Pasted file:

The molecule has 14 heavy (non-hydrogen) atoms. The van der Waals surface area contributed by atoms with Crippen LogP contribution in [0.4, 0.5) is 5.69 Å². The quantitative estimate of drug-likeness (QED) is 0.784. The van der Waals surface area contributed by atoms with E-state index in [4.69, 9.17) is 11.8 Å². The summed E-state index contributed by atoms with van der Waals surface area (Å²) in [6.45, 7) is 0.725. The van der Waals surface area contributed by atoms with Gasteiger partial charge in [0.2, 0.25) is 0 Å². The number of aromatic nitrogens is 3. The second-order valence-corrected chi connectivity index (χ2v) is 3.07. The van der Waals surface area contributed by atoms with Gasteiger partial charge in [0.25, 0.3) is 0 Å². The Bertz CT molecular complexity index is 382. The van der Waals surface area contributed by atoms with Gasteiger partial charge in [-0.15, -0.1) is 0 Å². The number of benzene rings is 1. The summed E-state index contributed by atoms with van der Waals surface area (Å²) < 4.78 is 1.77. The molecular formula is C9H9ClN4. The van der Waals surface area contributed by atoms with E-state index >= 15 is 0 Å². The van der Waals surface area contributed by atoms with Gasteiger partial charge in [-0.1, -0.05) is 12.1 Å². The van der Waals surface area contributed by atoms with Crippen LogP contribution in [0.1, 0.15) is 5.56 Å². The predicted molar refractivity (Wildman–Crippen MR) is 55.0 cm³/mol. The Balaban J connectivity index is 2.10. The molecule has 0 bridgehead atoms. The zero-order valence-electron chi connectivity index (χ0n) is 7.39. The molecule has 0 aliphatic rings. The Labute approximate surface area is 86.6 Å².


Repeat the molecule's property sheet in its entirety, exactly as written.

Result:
The molecule has 14 heavy (non-hydrogen) atoms. The van der Waals surface area contributed by atoms with Crippen LogP contribution in [0.4, 0.5) is 5.69 Å². The quantitative estimate of drug-likeness (QED) is 0.784. The van der Waals surface area contributed by atoms with E-state index in [4.69, 9.17) is 11.8 Å². The summed E-state index contributed by atoms with van der Waals surface area (Å²) in [6.45, 7) is 0.725. The van der Waals surface area contributed by atoms with Gasteiger partial charge in [0.2, 0.25) is 0 Å². The number of aromatic nitrogens is 3. The second-order valence-corrected chi connectivity index (χ2v) is 3.07. The van der Waals surface area contributed by atoms with Gasteiger partial charge in [0.25, 0.3) is 0 Å². The Bertz CT molecular complexity index is 382. The van der Waals surface area contributed by atoms with Gasteiger partial charge in [-0.15, -0.1) is 0 Å². The number of benzene rings is 1. The summed E-state index contributed by atoms with van der Waals surface area (Å²) < 4.78 is 1.77. The molecular formula is C9H9ClN4. The van der Waals surface area contributed by atoms with E-state index >= 15 is 0 Å². The van der Waals surface area contributed by atoms with Gasteiger partial charge in [-0.1, -0.05) is 12.1 Å². The van der Waals surface area contributed by atoms with Crippen LogP contribution in [0.1, 0.15) is 5.56 Å². The predicted molar refractivity (Wildman–Crippen MR) is 55.0 cm³/mol. The Balaban J connectivity index is 2.10. The molecule has 0 bridgehead atoms. The zero-order valence-electron chi connectivity index (χ0n) is 7.39. The molecule has 0 aliphatic rings. The Labute approximate surface area is 86.6 Å².